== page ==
Amsterdam is famous as a centre of debauchery and vice!
With sultry tourist attractions like the Amsterdam Striptease Workshop and the Amsterdam Burlesque Workshop it is no surprise Amsterdam has a raunchy reputation. Amsterdam’s Red Light Districts are world famous, and hundreds of years old.
Today the city’s tourist industry offers tours and nights out in this infamous den of vice – but how much is hype?
Doe Amsterdam really deserves its reputation, or is this all marketing for activities like the Amsterdam Striptease Workshop and Amsterdam Burlesque Workshop? We’re taking a look at Amsterdam’s history to find out.
The Red Light District dates back to the middle ages.
Amsterdam’s largest and most popular Red Light district, De Wallen, has held a reputation as a den of iniquity since the Middle Ages. De Wallen’s proximity to Amsterdam’s harbour made attracted sailors with cheap housing, and in turn this led to the establishment of prostitution, grog shops and “bawdy houses” – 16th and 17th century party houses.
However Amsterdam has not always had a tolerant attitude toward the prostitution. In the late medieval period married men and priests were forbidden to enter De Wallen. During the late 16th century the Protestant city council passed a law making fornication illegal.
However prostitution did not disappear, it merely retreated into brothels and clubs. In the 18th century the city council continued to tacitly condone prostitution, which often occurred in the gambling houses that were popular in the city at that time. The authorities continued to publicly condemn prostitution, while tolerating it providing it was not a visible part of the city’s culture.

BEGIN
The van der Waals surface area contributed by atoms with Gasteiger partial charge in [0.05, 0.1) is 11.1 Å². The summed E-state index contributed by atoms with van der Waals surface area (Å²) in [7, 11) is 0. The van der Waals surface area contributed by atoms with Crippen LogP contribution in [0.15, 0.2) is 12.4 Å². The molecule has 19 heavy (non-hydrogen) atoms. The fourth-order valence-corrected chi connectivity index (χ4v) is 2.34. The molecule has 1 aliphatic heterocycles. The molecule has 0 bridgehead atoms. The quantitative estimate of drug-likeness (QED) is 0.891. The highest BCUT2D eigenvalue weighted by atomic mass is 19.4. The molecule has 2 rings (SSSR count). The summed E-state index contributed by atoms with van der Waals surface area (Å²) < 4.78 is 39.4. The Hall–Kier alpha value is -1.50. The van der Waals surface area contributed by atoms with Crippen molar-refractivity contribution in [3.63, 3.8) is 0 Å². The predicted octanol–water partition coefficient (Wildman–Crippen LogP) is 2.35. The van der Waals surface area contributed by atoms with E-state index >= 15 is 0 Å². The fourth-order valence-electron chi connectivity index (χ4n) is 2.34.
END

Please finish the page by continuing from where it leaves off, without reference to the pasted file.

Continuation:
In the 19th Century Amsterdam’s sex trade became more visible.
During the French occupation of the early 19th century Amsterdam’s sex trade became more visible. French soldiers were the main customers of prostitutes during this period, and the French Imperial military decided to institute a compulsory health check.
Healthy prostitutes were given a red card to signify that they were permitted to work. During the next century or so prostitution would continued to be viewed with a liberal and tolerant attitude, but in the early 20th century religious groups began to pressurise the city council and community to adopt a more critical attitude toward sex work.
A 21st century revival.
In the early 21st century Amsterdam is seeing another swing back toward public tolerance of prostitution. Tourist workshops like the Amsterdam Burlesque Workshop and the Amsterdam Striptease Workshop is a sign of deliberate efforts by tour and holiday companies to market these notorious districts to tourists.
Burlesque in and of itself is an example of how Amsterdam is swinging back toward an accepting attitude toward vice. During burlesque’s heyday in the 19th century, these kinds of performances were actually fairly uncommon in Amsterdam.
It is only since 2003 that burlesque shows have begun to be more common, with two separate clubs opening just over a decade. So does Amsterdam deserve its reputation as a city of vice? Today, just as hundreds of years ago, that very much depends on who you are asking!